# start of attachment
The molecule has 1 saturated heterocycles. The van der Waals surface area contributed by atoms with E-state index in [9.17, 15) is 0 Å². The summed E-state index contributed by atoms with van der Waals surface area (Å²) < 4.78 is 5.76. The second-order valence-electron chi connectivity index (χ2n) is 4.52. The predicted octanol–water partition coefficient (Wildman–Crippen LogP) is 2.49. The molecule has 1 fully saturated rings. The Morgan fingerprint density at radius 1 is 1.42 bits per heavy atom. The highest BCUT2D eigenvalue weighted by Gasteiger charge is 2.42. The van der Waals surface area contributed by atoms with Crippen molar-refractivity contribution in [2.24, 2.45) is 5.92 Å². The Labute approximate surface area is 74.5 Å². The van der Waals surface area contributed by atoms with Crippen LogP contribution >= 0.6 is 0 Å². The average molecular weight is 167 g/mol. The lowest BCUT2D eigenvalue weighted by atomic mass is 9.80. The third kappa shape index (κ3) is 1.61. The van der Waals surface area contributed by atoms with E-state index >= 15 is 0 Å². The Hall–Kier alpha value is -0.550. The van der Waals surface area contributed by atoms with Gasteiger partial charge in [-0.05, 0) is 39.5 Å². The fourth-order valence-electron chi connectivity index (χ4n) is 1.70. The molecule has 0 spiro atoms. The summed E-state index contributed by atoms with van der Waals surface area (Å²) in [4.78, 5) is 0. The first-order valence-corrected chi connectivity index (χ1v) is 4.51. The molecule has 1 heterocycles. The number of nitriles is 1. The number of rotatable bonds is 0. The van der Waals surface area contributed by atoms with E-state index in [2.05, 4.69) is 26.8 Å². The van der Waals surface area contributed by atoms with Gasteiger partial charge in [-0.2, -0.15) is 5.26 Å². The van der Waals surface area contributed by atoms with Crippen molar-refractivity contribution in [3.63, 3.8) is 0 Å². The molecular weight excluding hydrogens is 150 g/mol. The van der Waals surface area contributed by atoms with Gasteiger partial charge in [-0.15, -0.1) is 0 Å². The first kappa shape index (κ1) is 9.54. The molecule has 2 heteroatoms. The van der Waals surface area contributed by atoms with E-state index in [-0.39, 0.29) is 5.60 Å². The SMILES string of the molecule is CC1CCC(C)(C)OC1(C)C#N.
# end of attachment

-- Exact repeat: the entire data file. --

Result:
The molecule has 1 saturated heterocycles. The van der Waals surface area contributed by atoms with E-state index in [9.17, 15) is 0 Å². The summed E-state index contributed by atoms with van der Waals surface area (Å²) < 4.78 is 5.76. The second-order valence-electron chi connectivity index (χ2n) is 4.52. The predicted octanol–water partition coefficient (Wildman–Crippen LogP) is 2.49. The molecule has 1 fully saturated rings. The Morgan fingerprint density at radius 1 is 1.42 bits per heavy atom. The highest BCUT2D eigenvalue weighted by Gasteiger charge is 2.42. The van der Waals surface area contributed by atoms with Crippen molar-refractivity contribution in [2.24, 2.45) is 5.92 Å². The Labute approximate surface area is 74.5 Å². The van der Waals surface area contributed by atoms with Crippen LogP contribution >= 0.6 is 0 Å². The average molecular weight is 167 g/mol. The lowest BCUT2D eigenvalue weighted by atomic mass is 9.80. The third kappa shape index (κ3) is 1.61. The van der Waals surface area contributed by atoms with E-state index >= 15 is 0 Å². The Hall–Kier alpha value is -0.550. The van der Waals surface area contributed by atoms with Gasteiger partial charge in [-0.05, 0) is 39.5 Å². The fourth-order valence-electron chi connectivity index (χ4n) is 1.70. The molecule has 0 spiro atoms. The summed E-state index contributed by atoms with van der Waals surface area (Å²) in [4.78, 5) is 0. The first-order valence-corrected chi connectivity index (χ1v) is 4.51. The molecule has 1 heterocycles. The number of nitriles is 1. The number of rotatable bonds is 0. The van der Waals surface area contributed by atoms with E-state index in [2.05, 4.69) is 26.8 Å². The van der Waals surface area contributed by atoms with Gasteiger partial charge in [-0.2, -0.15) is 5.26 Å². The van der Waals surface area contributed by atoms with Crippen molar-refractivity contribution in [3.63, 3.8) is 0 Å². The molecular weight excluding hydrogens is 150 g/mol. The van der Waals surface area contributed by atoms with Gasteiger partial charge in [-0.15, -0.1) is 0 Å². The first kappa shape index (κ1) is 9.54. The molecule has 2 heteroatoms. The van der Waals surface area contributed by atoms with E-state index in [-0.39, 0.29) is 5.60 Å². The SMILES string of the molecule is CC1CCC(C)(C)OC1(C)C#N.